As campaigning for the October 19th election continues, Campbell Clark reports on the large number of undecided voters being courted by the NDP, Liberals and the ruling Conservatives, in what appears to be a three-way race. In an associated article of August 2, Canada’s electoral geography: Where parties are likely to gain seats, John Ibbitson describes the way regional voting can affect the ultimate outcome of the election.
Appropriate Subject Area(s):
Social studies, current events, history
Key Questions to Explore:
- Who are the leaders of the five main parties vying for votes in the coming election? How do their parties and platforms differ from each other?
Incumbent, red Tories, synchronicity, electoral, cross-pollination, volatile
Globe article, the Internet
Introduction to lesson and task:
The longest Canadian federal election campaign in decades concludes on October 19th, 2015, and to be able to engage with it, students, especially those of voting age, need to know who is leading each party and the differences among the parties and their respective platforms. This lesson is designed to ensure students have at least a minimal understanding about who is running for each party, and what each party stands for in broad general terms.
Students will work in groups in two short stages. First, they will see what they already know about the election and next they will enhance what they know by using the articles and the Internet.
Action (lesson plan and task):
Engage students in a short discussion to help determine how informed they currently are about the coming election. Ask (answers in parentheses):
- When is the next federal election? (October 19, 2015)
- What are the three leading federal parties vying for office? (Conservatives, NDP, Liberals)
- Each of these parties has a different official position on the subject of marijuana. One plans to legalize it and regulate its use; another plans to decriminalize it, so that using it will not result in a criminal record; and another plans to toughen the laws that already exist. Which party aligns with which position? (Liberal, NDP and Conservative, in that order, but consider leaving this question open, without validating correct answers or correcting wrong answers. Students will discover this in their research.)
Organize the class into groups and provide all groups with the two Globe articles and the same set of tasks, as follows:
Choose a leader for your group. The leader’s task is, first, to find out how much members of your group already know about the coming election without checking for facts online. Poll students on the following questions and record their answers.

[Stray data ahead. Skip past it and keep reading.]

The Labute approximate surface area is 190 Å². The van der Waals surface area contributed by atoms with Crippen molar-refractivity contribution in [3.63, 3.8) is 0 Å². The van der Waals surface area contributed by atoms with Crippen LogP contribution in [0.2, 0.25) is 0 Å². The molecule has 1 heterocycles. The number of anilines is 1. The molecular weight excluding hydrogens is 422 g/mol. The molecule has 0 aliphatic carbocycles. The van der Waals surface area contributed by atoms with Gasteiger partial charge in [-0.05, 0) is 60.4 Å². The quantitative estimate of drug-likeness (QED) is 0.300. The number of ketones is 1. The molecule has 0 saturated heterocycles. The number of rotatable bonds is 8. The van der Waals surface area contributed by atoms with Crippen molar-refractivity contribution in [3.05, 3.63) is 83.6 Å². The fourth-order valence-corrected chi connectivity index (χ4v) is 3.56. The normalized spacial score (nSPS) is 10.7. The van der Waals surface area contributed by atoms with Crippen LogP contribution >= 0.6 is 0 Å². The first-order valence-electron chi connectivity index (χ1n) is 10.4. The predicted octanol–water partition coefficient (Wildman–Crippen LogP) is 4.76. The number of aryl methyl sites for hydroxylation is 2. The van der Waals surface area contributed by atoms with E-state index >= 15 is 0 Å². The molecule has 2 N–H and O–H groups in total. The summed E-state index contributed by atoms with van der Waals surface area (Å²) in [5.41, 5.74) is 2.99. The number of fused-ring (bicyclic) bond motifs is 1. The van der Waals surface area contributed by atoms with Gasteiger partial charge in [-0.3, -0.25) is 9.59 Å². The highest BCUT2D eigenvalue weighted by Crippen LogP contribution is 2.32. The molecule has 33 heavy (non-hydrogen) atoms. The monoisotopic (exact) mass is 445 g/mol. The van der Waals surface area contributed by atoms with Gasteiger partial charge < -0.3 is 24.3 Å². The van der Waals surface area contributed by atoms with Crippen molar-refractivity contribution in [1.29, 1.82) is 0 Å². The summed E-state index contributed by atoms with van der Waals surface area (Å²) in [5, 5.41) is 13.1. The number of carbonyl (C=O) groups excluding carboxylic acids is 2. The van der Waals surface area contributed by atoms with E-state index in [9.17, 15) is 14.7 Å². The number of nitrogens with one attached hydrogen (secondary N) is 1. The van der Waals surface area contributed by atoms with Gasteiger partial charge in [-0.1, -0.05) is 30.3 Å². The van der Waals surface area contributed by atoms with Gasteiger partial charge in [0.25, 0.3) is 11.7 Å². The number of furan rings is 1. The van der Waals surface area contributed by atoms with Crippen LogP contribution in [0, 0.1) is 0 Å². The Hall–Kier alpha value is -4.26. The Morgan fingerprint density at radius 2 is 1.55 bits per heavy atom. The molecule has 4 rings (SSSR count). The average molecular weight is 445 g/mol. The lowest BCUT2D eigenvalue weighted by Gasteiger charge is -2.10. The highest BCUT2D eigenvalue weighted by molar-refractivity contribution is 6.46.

- Who is the current prime minister?
- Who are the leaders of the three main federal political parties?
- Name two other parties that are in the race.
- Who are the leaders of these two parties?
- Name one promise or change that each of the leaders has announced they would bring about if they are elected, party by party.
Next, have your group members go online to the following official party websites to check their facts:
Ask the same questions again and record the changes to the answers in your notes, putting any changes in parentheses.
Next, have group members quickly search the websites to find one or two promises or “platform” issues each party is presenting as part of its campaign. Note these as they are discovered.
Next, refer to the article by John Ibbitson. Ask a volunteer to read aloud the opening paragraph and then follow that by reading about the region of Canada where you live. For example, if you live in Halifax, read the section entitled, “Atlantic Canada.”
Discuss this with your group, noting where members of the group agree or disagree with what is said about your region. For example, do you think the article accurately describes the political climate in your region? Give reasons for your answers.
Finally, ask a volunteer to read aloud the article by Campbell Clark. As the person reads, note when they read the following words or passages and stop them. Ask the group to explain the words or phrases—what do they mean? Then carry on with the rest of the article.
- “Still up for grabs”
- “volatile electorate”
- “’an almost unshakeable base’”
- “crossover potential”
Finally, poll the group to see how each member would vote if they were able to vote in the coming election.
Consolidation of Learning:
- In the final 15 minutes of class time, have groups report on their findings; compare and contrast what they knew before they did the research and how much they learned by doing the research.
- Students know which parties are vying for office, the names of their leaders and at least one campaign promise from each
- Consider presenting a short quiz on the election in your next class.